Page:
Democracy Lab

How Putin Is Reinventing Warfare

Though some deride Russia for backward thinking, Putin's strategy in Ukraine betrays a nuanced understanding of 21st century geopolitics.

The Kremlin, according to Barack Obama, is stuck in the "old ways," trapped in Cold War or even 19th century mindsets. But look closer at the Kremlin's actions during the crisis in Ukraine and you begin to see a very 21st century mentality, manipulating transnational financial interconnections, spinning global media, and reconfiguring geo-political alliances. Could it be that the West is the one caught up in the "old ways," while the Kremlin is the geopolitical avant-garde, informed by a dark, subversive reading of globalization?

The Kremlin's approach might be called "non-linear war," a term used in a short story written by one of Putin's closest political advisors, Vladislav Surkov, which was published under his pseudonym, Nathan Dubovitsky, just a few days before the annexation of Crimea. Surkov is credited with inventing the system of "managed democracy" that has dominated Russia in the 21st century, and his new portfolio focuses on foreign policy. This time, he sets his new story in a dystopian future, after the "fifth world war."

Surkov writes: "It was the first non-linear war. In the primitive wars of the 19th and 20th centuries it was common for just two sides to fight. Two countries, two blocks of allies. Now four coalitions collided. Not two against two, or three against one. All against all."

This is a world where the old geo-political paradigms no longer hold. As the Kremlin faces down the West, it is indeed gambling that old alliances like the EU and NATO mean less in the 21st century than the new commercial ties it has established with nominally "Western" companies, such as BP, Exxon, Mercedes, and BASF. Meanwhile, many Western countries welcome corrupt financial flows from the post-Soviet space; it is part of their economic models, and not one many want disturbed. So far, the Kremlin's gamble seems to be paying off, with financial considerations helping to curb sanctions. Part of the rationale for fast-tracking Russia's inclusion into the global economy was that interconnection would be a check on aggression. But the Kremlin has figured out that this can be flipped: Interconnection also means that Russia can get away with aggression.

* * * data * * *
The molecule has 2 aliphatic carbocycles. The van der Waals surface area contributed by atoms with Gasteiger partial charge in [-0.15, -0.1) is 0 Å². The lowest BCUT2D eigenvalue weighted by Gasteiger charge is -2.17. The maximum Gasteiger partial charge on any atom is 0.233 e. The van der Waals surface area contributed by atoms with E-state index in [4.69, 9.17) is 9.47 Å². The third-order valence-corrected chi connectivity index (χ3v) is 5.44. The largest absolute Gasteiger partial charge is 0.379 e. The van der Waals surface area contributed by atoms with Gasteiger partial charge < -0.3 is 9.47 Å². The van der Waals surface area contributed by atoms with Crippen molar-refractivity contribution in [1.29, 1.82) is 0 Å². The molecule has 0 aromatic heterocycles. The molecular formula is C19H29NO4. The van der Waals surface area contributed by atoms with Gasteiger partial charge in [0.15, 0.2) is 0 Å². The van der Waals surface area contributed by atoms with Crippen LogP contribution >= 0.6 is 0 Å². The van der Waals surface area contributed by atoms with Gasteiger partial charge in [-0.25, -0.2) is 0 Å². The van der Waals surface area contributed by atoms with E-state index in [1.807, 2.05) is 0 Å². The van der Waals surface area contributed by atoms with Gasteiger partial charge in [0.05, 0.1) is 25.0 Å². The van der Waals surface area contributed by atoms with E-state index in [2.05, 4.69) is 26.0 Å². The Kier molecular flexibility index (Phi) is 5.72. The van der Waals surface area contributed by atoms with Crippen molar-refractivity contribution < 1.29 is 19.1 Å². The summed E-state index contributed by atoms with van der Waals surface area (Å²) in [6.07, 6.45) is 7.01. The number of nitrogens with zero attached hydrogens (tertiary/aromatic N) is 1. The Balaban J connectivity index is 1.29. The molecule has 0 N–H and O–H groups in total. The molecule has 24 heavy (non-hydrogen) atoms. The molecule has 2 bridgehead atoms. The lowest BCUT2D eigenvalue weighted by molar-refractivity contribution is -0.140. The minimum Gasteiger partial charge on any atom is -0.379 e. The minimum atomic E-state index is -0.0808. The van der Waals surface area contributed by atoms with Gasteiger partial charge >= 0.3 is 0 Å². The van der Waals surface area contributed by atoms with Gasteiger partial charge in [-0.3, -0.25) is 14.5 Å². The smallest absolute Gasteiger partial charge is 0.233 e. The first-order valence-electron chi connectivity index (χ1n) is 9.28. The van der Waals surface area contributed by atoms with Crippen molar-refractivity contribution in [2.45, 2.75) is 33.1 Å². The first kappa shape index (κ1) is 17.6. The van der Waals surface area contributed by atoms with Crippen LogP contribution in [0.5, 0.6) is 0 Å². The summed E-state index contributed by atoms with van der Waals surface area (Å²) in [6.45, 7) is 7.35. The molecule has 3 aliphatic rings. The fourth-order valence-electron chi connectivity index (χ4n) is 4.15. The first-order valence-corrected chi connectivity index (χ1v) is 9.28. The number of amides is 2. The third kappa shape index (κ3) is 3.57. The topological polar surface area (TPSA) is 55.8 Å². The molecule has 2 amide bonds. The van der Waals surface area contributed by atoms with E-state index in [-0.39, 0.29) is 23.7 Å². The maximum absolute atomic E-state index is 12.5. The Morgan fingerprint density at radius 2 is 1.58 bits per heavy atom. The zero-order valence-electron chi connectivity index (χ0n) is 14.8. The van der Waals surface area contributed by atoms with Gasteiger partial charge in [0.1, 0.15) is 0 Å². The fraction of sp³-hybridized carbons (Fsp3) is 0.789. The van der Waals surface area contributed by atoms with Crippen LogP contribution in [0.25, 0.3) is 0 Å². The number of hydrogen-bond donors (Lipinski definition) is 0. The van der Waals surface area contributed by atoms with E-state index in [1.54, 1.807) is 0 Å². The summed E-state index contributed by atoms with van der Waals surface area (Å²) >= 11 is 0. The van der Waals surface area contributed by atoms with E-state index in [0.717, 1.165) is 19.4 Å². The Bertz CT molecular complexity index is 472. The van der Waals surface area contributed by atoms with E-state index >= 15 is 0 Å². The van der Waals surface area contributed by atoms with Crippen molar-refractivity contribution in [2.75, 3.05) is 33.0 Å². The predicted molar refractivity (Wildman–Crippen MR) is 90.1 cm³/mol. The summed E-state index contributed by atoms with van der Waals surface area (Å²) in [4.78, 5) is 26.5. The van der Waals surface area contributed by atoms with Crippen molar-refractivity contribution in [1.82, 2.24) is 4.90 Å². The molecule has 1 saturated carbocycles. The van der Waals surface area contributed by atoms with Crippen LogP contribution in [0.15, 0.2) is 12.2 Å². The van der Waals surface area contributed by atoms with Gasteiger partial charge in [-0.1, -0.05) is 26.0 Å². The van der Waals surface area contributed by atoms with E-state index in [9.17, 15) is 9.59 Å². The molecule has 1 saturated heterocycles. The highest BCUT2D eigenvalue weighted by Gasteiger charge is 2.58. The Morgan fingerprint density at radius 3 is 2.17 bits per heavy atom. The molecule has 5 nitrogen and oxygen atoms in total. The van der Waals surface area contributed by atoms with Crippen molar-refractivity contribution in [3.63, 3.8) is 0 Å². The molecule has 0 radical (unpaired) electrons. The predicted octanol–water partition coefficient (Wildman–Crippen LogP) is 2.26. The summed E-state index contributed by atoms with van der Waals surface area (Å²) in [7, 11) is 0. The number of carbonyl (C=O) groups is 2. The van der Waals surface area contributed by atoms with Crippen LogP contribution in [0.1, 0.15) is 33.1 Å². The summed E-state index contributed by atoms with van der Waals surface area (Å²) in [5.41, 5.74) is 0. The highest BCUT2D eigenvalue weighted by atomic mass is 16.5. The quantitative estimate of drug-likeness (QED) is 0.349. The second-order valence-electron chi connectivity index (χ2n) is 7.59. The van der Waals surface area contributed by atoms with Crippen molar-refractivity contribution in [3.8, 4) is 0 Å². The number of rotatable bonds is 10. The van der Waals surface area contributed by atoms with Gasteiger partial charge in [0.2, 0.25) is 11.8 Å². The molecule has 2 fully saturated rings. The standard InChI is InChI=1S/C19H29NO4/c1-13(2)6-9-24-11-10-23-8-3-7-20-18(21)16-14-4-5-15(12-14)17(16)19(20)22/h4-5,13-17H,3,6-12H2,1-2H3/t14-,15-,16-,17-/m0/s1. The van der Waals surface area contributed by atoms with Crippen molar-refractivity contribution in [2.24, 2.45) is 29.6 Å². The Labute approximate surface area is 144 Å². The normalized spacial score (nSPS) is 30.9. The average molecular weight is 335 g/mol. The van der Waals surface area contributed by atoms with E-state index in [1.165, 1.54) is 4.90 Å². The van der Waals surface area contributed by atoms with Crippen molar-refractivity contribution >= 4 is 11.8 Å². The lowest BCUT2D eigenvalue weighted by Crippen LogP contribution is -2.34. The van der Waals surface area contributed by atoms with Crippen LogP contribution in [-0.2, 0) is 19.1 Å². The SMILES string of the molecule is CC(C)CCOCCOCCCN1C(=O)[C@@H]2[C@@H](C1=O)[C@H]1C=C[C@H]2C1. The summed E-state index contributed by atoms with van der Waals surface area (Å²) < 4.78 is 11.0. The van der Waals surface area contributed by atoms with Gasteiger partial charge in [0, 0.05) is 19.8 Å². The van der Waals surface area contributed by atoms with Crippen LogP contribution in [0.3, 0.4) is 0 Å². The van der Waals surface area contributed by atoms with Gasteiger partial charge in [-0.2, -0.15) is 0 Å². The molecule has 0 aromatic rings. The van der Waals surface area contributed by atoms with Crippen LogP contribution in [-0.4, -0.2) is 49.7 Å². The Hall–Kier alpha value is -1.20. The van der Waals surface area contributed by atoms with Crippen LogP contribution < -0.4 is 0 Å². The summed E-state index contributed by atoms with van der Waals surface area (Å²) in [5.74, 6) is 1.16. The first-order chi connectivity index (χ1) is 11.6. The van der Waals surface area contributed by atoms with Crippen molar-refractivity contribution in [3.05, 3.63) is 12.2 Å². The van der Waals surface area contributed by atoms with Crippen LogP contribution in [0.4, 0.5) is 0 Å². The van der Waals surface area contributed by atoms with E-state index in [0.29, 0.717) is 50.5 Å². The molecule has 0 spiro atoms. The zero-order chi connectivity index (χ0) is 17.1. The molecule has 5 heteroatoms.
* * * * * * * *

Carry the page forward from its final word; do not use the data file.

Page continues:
"A few provinces would join one side," Surkov continues, "a few others a different one. One town or generation or gender would join yet another. Then they could switch sides, sometimes mid-battle. Their aims were quite different. Most understood the war to be part of a process. Not necessarily its most important part."

We can see a similar thinking informing the Kremlin as it toys with Eastern Ukraine, using indirect intervention through local gangs, with a thorough understanding of the interests of such local power brokers such as Donetsk billionaire Rinat Akhmetov (Ukraine's richest man) or Mikhail Dobkin, the former head of the Kharkiv Regional Administration and now presidential candidate. Though these local magnates make occasional public pronouncements supporting Ukraine's territorial integrity, their previous support of Yanukovych makes them wary of the new government in Kiev. Just the right degree of separatism could help guarantee their security while ensuring that their vast financial global interests are not harmed. "Think global, act local" is a favorite cliché of corporations -- it could almost be the Kremlin's motto in the Donbass.

And the Kremlin's "non-linear" sensibility is evident as it manipulates Western media and policy discourse. If in the 20th century the Kremlin could only lobby through Soviet sympathizers on the left, it now uses a contradictory kaleidoscope of messages to build alliances with quite different groups. European right-nationalists such as Hungary's Jobbik or France's Front National are seduced by the anti-EU message; the far-left are brought in by tales of fighting U.S. hegemony; U.S. religious conservatives are convinced by the Kremlin's stance against homosexuality. The result is an array of voices, all working away at Western audiences from different angles, producing a cumulative echo chamber of Kremlin support. Influencers often appear in Western media and policy circles without reference to their Kremlin connections: whether it's PR company Ketchum placing pro-Kremlin op-eds in the Huffington Post; anti-Maidan articles by British historian John Laughland in the Spectator that make no mention of how the think tank he was director of was set up in association with Kremlin-allied figures; or media appearances by influential German political consultant Alexander Rahr that fail to note his paid position as an advisor for the German energy company Wintershall, a partner of Gazprom, Moscow's massive natural gas company (Rahr denies a conflict of interest).